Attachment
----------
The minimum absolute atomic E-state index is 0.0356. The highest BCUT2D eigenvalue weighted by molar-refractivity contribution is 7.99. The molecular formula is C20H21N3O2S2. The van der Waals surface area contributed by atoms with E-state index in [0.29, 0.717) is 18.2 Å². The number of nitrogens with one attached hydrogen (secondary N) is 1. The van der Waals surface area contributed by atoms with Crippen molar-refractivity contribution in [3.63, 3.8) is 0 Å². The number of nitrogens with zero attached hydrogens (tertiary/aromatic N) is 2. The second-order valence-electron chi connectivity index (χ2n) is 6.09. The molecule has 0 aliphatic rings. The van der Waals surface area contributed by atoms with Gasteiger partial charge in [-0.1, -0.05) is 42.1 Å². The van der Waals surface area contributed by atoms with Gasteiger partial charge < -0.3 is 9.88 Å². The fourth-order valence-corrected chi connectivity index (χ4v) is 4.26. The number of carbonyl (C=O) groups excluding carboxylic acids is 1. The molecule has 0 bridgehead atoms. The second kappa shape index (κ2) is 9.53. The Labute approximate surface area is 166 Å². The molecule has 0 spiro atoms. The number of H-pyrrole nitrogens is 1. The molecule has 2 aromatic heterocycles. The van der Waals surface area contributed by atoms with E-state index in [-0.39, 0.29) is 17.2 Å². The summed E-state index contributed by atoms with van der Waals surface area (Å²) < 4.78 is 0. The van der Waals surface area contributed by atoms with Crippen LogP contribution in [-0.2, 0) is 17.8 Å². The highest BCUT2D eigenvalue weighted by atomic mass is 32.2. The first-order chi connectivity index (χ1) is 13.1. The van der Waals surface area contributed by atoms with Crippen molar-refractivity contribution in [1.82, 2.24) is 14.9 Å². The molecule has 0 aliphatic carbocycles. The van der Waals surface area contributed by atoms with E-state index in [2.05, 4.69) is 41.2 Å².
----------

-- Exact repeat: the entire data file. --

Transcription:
The minimum absolute atomic E-state index is 0.0356. The highest BCUT2D eigenvalue weighted by molar-refractivity contribution is 7.99. The molecular formula is C20H21N3O2S2. The van der Waals surface area contributed by atoms with E-state index in [0.29, 0.717) is 18.2 Å². The number of nitrogens with one attached hydrogen (secondary N) is 1. The van der Waals surface area contributed by atoms with Crippen molar-refractivity contribution in [3.63, 3.8) is 0 Å². The number of nitrogens with zero attached hydrogens (tertiary/aromatic N) is 2. The second-order valence-electron chi connectivity index (χ2n) is 6.09. The molecule has 0 aliphatic rings. The van der Waals surface area contributed by atoms with Gasteiger partial charge in [-0.1, -0.05) is 42.1 Å². The van der Waals surface area contributed by atoms with Gasteiger partial charge < -0.3 is 9.88 Å². The fourth-order valence-corrected chi connectivity index (χ4v) is 4.26. The number of carbonyl (C=O) groups excluding carboxylic acids is 1. The molecule has 0 bridgehead atoms. The second kappa shape index (κ2) is 9.53. The Labute approximate surface area is 166 Å². The molecule has 0 spiro atoms. The number of H-pyrrole nitrogens is 1. The molecule has 2 aromatic heterocycles. The van der Waals surface area contributed by atoms with E-state index in [-0.39, 0.29) is 17.2 Å². The summed E-state index contributed by atoms with van der Waals surface area (Å²) < 4.78 is 0. The van der Waals surface area contributed by atoms with Crippen LogP contribution in [-0.2, 0) is 17.8 Å². The highest BCUT2D eigenvalue weighted by atomic mass is 32.2. The first-order chi connectivity index (χ1) is 13.1. The van der Waals surface area contributed by atoms with Crippen molar-refractivity contribution in [1.82, 2.24) is 14.9 Å². The molecule has 0 aliphatic carbocycles. The van der Waals surface area contributed by atoms with E-state index in [2.05, 4.69) is 41.2 Å².